A professor of philosophy requested to write an article for a journal published by a polytechnic institute feels an irresistible temptation to write about technique.1 Especially if he thinks that philosophy does not have or ought not to have for its object — as is commonly believed, not without reason, given what has traditionally been taught about philosophy — the strange or esoteric, the most abstruse, what is most remote from concrete realities or is farthest removed from life, but that philosophy has or ought to have for its object what is the most concrete for the philosopher himself, including even that radical object the philosopher himself. Philosophy should be a conscious examination of its own roots, from which could then spring all the stalks or trunks, branches, flowers, and fruits desired.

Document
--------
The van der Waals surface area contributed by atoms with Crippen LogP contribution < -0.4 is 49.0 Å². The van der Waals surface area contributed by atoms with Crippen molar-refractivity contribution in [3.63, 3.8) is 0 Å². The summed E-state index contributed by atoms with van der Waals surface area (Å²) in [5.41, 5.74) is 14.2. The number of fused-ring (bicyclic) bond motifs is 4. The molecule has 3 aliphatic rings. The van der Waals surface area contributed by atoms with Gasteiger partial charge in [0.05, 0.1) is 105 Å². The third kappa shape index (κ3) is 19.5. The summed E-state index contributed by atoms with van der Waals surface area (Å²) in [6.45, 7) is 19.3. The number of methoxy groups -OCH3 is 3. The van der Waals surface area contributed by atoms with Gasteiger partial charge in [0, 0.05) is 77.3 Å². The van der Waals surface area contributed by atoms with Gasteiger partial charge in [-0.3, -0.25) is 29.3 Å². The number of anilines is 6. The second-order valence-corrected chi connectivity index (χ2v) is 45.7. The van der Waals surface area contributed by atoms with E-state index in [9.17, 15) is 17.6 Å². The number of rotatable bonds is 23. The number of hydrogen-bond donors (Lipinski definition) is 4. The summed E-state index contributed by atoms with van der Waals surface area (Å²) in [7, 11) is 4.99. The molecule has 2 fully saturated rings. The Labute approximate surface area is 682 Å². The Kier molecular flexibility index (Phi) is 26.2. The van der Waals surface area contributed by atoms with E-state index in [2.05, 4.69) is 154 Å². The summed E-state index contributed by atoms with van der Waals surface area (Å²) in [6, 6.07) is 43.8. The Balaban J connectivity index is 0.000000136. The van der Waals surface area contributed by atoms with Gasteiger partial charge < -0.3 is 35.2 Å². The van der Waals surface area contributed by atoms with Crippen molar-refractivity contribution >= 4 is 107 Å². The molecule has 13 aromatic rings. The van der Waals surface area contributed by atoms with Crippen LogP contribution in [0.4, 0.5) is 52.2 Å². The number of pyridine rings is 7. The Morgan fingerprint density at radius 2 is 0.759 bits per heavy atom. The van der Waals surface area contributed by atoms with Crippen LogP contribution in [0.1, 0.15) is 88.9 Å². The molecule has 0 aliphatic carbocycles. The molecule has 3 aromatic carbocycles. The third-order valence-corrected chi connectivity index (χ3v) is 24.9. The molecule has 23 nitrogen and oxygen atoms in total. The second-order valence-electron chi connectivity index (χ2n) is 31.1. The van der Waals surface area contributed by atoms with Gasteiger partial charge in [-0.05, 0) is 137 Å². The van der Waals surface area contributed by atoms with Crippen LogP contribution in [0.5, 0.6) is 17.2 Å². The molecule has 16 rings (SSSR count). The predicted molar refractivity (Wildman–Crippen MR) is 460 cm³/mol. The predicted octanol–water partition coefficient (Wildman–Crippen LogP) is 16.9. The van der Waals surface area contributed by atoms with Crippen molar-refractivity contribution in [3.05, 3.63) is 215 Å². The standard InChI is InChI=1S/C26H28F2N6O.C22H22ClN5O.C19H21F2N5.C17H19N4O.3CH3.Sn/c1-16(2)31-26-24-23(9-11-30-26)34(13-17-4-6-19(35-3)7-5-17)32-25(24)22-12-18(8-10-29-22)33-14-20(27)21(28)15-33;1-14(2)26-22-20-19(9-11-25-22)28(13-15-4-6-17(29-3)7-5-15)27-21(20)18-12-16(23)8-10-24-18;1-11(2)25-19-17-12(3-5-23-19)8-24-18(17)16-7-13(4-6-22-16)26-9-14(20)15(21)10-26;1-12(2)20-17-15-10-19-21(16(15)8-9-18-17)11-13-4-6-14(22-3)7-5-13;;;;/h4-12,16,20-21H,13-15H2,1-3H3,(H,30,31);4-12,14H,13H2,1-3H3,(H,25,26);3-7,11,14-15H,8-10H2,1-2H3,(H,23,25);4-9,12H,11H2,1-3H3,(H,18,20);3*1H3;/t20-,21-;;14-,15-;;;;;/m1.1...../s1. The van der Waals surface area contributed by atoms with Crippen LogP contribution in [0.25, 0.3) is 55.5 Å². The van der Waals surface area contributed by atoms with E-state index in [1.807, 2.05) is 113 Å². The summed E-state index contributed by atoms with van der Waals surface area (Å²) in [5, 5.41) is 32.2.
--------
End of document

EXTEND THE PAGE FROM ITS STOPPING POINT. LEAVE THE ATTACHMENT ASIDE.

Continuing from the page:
Gaos, J. (1993)., On technique, in C. Mitcham (ed.), Philosophy of technology in Spanish speaking countries, Dordrecht, Springer, pp. 111-120.
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